The F Scale, Revisited

A post by Bryan Caplan reminds me of the F scale, an instrument designed by Theodore Adorno, et al., authors of The Authoritarian Personality. Their stated objective was to determine the degree of authoritarianism in a person’s makeup. Their not-so-hidden agenda was to equate authoritarianism with conservatism.

In my earlier post on the subject, I quoted John Ray’s “Does Authoritarianism of Personality Go With Conservatism?” There, Ray explains that “Authoritarian personalities alone are equally likely to be found on either side of the Left-Right divide.” Ray also makes that point in “Libertarians and the Authoritarian Personality.” As I say in my earlier post,

the authors of The Authoritarian Personality define conservatism to be authoritarian. They then wrongly assert that “authoritarians” (conservatives) are psychologically “sick” and that they behave in an authoritarian manner. The fact, however, is that authoritarian behavior knows no ideological bounds. The histories of Germany, Japan, Italy, Russia, Britain (under Labour), and the U.S. (beginning especially with the New Deal) amply demonstrate that fact.

Leftism and Rightism are statisms with different agendas.

As for the real meaning of the F scale, Caplan point to another piece by John Ray, “The Old-Fashioned Personality,” which I had not read. Ray concludes that

a view of the ‘F’ scale as primarily a measure of old-fashioned orientation has considerable explanatory force. It may be, of course, that having an “old-fashioned orientation” is not the most ultimately accurate way of characterizing high F scale scorers. That they could also fairly reasonably be characterized by related descriptions such as “cultural traditionalists” or “cultural conservatives” is admitted. “Old fashioned” would, however seem to be a simpler characterization so is perhaps to be preferred under the principle of parsimony.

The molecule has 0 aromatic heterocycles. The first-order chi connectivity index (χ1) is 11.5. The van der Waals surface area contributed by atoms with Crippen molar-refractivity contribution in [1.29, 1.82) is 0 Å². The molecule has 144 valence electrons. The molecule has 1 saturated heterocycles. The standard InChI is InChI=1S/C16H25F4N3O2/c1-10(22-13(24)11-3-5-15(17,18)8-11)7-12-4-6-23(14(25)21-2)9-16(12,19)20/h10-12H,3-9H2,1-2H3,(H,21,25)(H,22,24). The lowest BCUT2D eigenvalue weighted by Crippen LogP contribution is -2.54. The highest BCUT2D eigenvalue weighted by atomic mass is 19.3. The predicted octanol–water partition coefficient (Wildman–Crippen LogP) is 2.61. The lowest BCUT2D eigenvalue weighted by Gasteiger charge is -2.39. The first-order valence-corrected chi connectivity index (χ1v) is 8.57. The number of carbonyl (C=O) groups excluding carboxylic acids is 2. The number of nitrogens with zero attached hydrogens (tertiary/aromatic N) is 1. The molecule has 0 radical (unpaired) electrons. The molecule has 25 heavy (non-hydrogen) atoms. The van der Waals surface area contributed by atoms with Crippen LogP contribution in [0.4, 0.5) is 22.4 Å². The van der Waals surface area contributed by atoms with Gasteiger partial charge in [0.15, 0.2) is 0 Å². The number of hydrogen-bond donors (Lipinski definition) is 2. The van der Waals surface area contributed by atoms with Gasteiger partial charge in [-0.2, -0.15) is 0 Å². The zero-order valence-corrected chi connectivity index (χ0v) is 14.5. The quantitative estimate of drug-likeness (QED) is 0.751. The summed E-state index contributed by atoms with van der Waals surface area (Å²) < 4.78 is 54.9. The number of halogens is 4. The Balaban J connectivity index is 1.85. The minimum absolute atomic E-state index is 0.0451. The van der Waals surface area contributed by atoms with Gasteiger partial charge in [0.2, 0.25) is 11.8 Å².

I find Ray’s term, “old fashioned,” vague and even tautological in this context. An old-fashioned person prefers traditional things, which is but another way of saying that an old-fashioned person is a conservative one.

“Older” is more fitting than “old fashioned.” That is, one’s outlook tends to become more conservative with age, as one learns (usually from experience) that tradition merits respect, not scorn. Tradition is the glue that makes possible civil society and, hence, liberty. The peaceful pursuit of happiness — liberty, in a word — is impossible absent the mutual respect and restraint that arise from the observance of socially evolved behavioral norms. (For much more on this point, see this post and the posts listed at the end of it.)

Just for fun, I took this version of the F scale, presented by one Chuck Anesi, who (appropriately) scoffs at its creators. Here is my score, followed by Anesi’s tongue-in-cheek interpretation of the scale:

Your F Score is: 4.033333333333333
You are disciplined but tolerant; a true American.

If your score is… You are…
Less than 2 A whining rotter.
2 to 3 A liberal airhead.
3 to 4.5 Within normal limits; an appropriate score for an American. (The overall average score for groups tested in the original study is listed in the 1950 publication as 3.84, with men averaging somewhat higher and women somewhat lower.)
4.5 to 5.5 You may want to practice doing things with your left hand.
5.5 or higher Have trouble keeping the lint off your black shirts?